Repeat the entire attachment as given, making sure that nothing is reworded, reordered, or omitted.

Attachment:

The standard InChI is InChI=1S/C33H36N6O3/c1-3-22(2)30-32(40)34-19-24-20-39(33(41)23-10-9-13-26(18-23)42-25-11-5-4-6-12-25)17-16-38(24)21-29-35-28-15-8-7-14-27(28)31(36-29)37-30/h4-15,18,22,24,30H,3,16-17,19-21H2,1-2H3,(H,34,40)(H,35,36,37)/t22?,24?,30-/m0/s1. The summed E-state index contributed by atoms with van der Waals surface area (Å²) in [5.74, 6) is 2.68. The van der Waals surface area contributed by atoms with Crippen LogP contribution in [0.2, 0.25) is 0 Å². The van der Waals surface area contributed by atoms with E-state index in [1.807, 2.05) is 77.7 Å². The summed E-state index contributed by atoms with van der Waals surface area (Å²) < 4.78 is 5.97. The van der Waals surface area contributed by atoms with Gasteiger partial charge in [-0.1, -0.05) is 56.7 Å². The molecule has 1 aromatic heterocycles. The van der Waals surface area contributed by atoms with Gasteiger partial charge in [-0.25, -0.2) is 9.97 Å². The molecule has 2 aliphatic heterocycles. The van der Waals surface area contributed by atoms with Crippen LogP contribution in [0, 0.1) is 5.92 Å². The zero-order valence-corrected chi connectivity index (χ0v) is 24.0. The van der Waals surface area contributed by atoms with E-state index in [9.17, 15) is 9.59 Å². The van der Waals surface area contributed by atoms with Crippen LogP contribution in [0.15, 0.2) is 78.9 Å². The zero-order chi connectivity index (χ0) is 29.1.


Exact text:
The standard InChI is InChI=1S/C33H36N6O3/c1-3-22(2)30-32(40)34-19-24-20-39(33(41)23-10-9-13-26(18-23)42-25-11-5-4-6-12-25)17-16-38(24)21-29-35-28-15-8-7-14-27(28)31(36-29)37-30/h4-15,18,22,24,30H,3,16-17,19-21H2,1-2H3,(H,34,40)(H,35,36,37)/t22?,24?,30-/m0/s1. The summed E-state index contributed by atoms with van der Waals surface area (Å²) in [5.74, 6) is 2.68. The van der Waals surface area contributed by atoms with Crippen LogP contribution in [0.2, 0.25) is 0 Å². The van der Waals surface area contributed by atoms with E-state index in [1.807, 2.05) is 77.7 Å². The summed E-state index contributed by atoms with van der Waals surface area (Å²) < 4.78 is 5.97. The van der Waals surface area contributed by atoms with Gasteiger partial charge in [-0.1, -0.05) is 56.7 Å². The molecule has 1 aromatic heterocycles. The van der Waals surface area contributed by atoms with Gasteiger partial charge in [-0.25, -0.2) is 9.97 Å². The molecule has 2 aliphatic heterocycles. The van der Waals surface area contributed by atoms with Crippen LogP contribution in [0, 0.1) is 5.92 Å². The zero-order valence-corrected chi connectivity index (χ0v) is 24.0. The van der Waals surface area contributed by atoms with E-state index in [9.17, 15) is 9.59 Å². The van der Waals surface area contributed by atoms with Crippen LogP contribution in [0.15, 0.2) is 78.9 Å². The zero-order chi connectivity index (χ0) is 29.1.